Nicosia looks to Moscow for financial help
Cypriot finance minister due in Russia as alternatives to EU-led bailout are sought
A couple pass outside the Russian commercial bank in Nicosia yesterday. A high proportion of deposits in Cypriot banks are believed to be held by Russians. Photograph: Petros Karadjias/AP
Cyprus was seeking financial help from Russia last night as it looked for alternatives to a European Union bailout that would see a tax of nearly 10 per cent slapped on many of the island’s bank deposits.
As parliament in Nicosia debated the bailout, Cypriot finance minister Michael Sarris was due in Moscow to meet Russian counterpart Anton Siluanov, to discuss easing the terms of a €2.5 billion Russian loan to Cyprus, and unspecified “other options” that could assist Cyprus.
Russian companies and wealthy individuals are believed to have tens of billions of euro in Cypriot banks, and Moscow’s leaders denounced the planned levy on deposits, which is part of the EU’s proposed €10 billion bailout of the debt-laden island.
Cypriots’ anger over the EU proposals, and powerful Russians’ fear of suffering major losses in the bailout, have fuelled speculation that Moscow will try to help prop up Nicosia and protect its own interests in the process.
Cypriot finance ministry official Andreas Charalambous said Mr Sarris’s top priority would be to seek a lower interest rate and longer repayment period for the €2.5 billion loan taken from Russia in 2011.
On Monday, Mr Siluanov lambasted the EU for seeking to impose the savings levy without consultation with Russia. He warned that, in response, Moscow would rethink its offer to discuss easing the terms of its loan to Cyprus.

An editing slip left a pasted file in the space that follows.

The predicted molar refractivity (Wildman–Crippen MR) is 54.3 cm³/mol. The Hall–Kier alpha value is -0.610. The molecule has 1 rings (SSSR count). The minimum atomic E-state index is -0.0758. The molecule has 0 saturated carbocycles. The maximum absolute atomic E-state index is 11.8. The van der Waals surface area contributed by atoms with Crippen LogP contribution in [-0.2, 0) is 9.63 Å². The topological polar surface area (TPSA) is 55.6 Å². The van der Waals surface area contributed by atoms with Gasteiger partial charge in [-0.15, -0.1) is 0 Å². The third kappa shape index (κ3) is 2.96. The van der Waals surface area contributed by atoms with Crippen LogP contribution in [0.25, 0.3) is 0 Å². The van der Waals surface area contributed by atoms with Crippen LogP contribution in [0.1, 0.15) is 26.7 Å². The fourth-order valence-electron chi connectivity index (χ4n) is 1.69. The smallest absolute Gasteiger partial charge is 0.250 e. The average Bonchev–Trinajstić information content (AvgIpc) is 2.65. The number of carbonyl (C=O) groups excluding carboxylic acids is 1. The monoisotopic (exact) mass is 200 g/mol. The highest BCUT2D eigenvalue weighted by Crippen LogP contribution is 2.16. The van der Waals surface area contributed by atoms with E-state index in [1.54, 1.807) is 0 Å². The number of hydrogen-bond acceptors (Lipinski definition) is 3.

“The first issue is we have a large loan maturing in 2016 and if we manage to come to an understanding this will help facilitate our debt repayments and debt sustainability,” Mr Charalambous said.
“If we manage to extend the loan, the refinancing needs of the economy would be manageable. So it’s very important.”
Mr Charalambous added: “There are other options the minister is going to discuss with the Russian government and investors as our ambitions are going beyond the extension of the loan. We will see if there is potential interest for further investment.”
Mr Charalambous did not give details of what this might entail, but Russian and Cypriot media have reported that Kremlin-controlled energy giant Gazprom might be interested in pumping money into Cyprus in return for rights to explore for gas off its coastline.
Other reports suggest major Russian banks might seek to take over Cypriot lenders, so stabilising its financial system and strengthening Moscow’s already considerable influence over its banking sector.
Cypriot government spokesman Christos Stylianides said that Mr Anastasiades may also speak by telephone to Mr Putin, who on Monday described the EU plan as “unfair, unprofessional and dangerous”.
Russia’s prime minister Dmitry Medvedev complained that the scheme would force Moscow to “make adjustments to our position” on Cyprus after an EU move that “looks just like the confiscation of other people's money”.
In seeking Russia’s help, Cyprus appeared to be defying German chancellor Angela Merkel, who in a telephone conversation with Mr Anastasiades “once again emphasised that the negotiations are to be conducted only with the troika”, according to her spokeswoman. The troika comprises the EU, the European Central Bank and the International Monetary Fund. Germany is one of several EU states that has aired concerns about the provenance of much of the money held in Cyprus and noted its reputation as a place for Russians to launder cash.
Late last year, German media cited a German intelligence agency report warning that “Russian oligarchs, business people and mafiosi” would benefit most from a bailout of Cyprus.
Nicosia denies such claims and has offered to open its bank books to international scrutiny.